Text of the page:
Use this URL to cite or link to this record in EThOS: http://ethos.bl.uk/OrderDetails.do?uin=uk.bl.ethos.510894
Title: The domestic uncanny : Co-habiting with ghosts
Author: Lipman, Caron W.
ISNI:       0000 0004 1847 3623
Awarding Body: Queen Mary, University of London
Current Institution: Queen Mary, University of London
Date of Award: 2008
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Abstract:
The 'haunted home' has enjoyed a long-standing position as a motif within society, crossing a span of narratives, from anecdotal local stories shared informally between family and friendship networks, to the established gothic traditions of literature and film. This project uniquely examines the ways in which people who believe their homes to be haunted negotiate the experience of co-habiting with ghosts. It is a qualitative study which has applied a mix of creative methodologies to a number of in-depth case studies in England and Wales. Geographers and researchers in related disciplines have recently expressed interest in the idea of ghosts or haunting, but have tended to focus upon public metropolitan spaces, and to employ the ghost as a metaphor or social figure. In contrast, this project contributes to a growing literature on the material and immaterial geographies of the home, the intangible and affective aspects of everyday life within the particular context of the domestic interior. The project explores the insights uncanny events experienced within this space reveal about people's embodied, emotional, spatial and temporal relationships with 'home' as both physical place and as a set of ideals. It studies the way in which people negotiate experiences which appear to lack rational or natural explanation, and the interpretative narratives employed to explain them. It suggests ways in which different forms of belief influence interpretations of uncanny events. It also suggests ways in which inhabitants of haunted homes negotiate the co-habitation with ghosts through a number of strategies which reinforce their own subjectivity in the face of potential encroachment into their private space.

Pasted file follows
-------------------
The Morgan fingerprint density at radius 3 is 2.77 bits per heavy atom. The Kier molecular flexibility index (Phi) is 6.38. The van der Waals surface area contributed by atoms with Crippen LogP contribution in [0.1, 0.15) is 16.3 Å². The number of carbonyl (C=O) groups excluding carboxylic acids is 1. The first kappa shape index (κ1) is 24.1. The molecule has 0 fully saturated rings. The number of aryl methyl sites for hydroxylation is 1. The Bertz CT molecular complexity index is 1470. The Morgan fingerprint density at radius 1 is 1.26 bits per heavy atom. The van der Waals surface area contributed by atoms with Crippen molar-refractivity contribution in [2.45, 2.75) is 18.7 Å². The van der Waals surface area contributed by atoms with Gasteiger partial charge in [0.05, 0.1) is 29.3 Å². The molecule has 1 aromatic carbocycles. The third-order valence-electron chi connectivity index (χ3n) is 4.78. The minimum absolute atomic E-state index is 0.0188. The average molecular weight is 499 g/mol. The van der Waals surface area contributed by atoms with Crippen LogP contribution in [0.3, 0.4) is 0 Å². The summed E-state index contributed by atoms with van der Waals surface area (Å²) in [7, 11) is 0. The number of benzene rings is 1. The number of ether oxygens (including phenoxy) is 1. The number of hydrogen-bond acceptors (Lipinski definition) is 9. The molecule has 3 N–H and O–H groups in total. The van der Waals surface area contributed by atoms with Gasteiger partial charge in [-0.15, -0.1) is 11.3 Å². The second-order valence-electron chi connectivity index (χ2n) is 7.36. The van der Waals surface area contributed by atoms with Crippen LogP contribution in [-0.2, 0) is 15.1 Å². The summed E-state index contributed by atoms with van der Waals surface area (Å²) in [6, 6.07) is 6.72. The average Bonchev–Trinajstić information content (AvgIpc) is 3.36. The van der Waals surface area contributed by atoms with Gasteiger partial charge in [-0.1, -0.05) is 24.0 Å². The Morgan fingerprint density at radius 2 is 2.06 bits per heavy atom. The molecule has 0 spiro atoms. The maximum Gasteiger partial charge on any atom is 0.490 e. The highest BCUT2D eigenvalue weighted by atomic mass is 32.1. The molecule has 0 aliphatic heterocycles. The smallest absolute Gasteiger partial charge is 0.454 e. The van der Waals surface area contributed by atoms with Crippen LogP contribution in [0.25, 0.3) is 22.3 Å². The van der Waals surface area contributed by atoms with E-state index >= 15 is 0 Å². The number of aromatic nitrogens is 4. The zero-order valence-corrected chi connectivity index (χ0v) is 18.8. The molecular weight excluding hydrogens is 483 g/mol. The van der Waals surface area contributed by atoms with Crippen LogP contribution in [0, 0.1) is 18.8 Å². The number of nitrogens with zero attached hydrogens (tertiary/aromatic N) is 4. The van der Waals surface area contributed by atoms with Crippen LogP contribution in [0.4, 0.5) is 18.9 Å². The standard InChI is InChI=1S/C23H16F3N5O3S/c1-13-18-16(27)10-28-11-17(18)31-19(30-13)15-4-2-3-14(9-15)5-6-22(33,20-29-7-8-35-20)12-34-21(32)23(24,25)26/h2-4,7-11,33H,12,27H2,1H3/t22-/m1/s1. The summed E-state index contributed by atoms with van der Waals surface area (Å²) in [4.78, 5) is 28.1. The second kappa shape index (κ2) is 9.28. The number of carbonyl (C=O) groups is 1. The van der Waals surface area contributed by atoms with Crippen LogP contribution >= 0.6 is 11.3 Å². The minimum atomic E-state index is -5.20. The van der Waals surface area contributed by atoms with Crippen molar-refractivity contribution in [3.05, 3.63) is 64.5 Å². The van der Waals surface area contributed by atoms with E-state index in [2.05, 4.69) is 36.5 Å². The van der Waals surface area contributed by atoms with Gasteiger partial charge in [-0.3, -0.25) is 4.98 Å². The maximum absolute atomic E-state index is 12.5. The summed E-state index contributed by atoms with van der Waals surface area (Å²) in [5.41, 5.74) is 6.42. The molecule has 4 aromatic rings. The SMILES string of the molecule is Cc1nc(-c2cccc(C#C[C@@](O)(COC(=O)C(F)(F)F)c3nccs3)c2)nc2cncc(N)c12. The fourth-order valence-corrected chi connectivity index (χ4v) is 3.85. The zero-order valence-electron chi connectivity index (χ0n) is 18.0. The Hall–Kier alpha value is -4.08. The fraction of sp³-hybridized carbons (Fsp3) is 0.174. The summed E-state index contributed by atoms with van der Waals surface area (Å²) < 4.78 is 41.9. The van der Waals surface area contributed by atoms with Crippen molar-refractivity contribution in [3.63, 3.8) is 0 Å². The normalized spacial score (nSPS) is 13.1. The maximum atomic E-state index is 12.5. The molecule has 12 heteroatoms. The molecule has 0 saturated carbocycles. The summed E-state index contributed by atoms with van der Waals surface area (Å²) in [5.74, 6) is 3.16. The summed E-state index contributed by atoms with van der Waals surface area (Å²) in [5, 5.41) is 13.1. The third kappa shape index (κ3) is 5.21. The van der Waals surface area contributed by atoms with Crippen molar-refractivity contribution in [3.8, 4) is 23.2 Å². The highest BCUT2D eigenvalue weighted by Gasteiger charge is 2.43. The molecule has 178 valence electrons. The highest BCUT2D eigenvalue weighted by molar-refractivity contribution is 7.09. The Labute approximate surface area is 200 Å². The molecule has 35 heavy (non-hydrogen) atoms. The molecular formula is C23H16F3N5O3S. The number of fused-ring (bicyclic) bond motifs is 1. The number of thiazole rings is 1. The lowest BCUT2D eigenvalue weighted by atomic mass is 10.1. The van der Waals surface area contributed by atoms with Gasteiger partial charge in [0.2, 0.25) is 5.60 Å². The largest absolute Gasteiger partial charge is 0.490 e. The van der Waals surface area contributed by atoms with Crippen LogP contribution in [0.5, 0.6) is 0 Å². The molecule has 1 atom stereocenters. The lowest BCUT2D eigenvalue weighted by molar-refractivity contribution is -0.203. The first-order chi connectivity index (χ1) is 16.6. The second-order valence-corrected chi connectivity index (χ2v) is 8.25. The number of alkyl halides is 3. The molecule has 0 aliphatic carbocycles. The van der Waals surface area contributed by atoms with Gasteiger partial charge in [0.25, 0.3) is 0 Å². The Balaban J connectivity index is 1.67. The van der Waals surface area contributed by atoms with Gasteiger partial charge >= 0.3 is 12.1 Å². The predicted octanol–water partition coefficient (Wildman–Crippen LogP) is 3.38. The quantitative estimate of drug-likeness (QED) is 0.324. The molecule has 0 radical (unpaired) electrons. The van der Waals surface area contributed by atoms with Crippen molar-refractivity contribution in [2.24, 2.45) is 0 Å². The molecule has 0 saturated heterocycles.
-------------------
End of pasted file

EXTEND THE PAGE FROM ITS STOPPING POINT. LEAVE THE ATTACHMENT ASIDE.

Supervisor: Not available Sponsor: Not available
Qualification Name: Thesis (Ph.D.) Qualification Level: Doctoral
EThOS ID: uk.bl.ethos.510894  DOI: Not available
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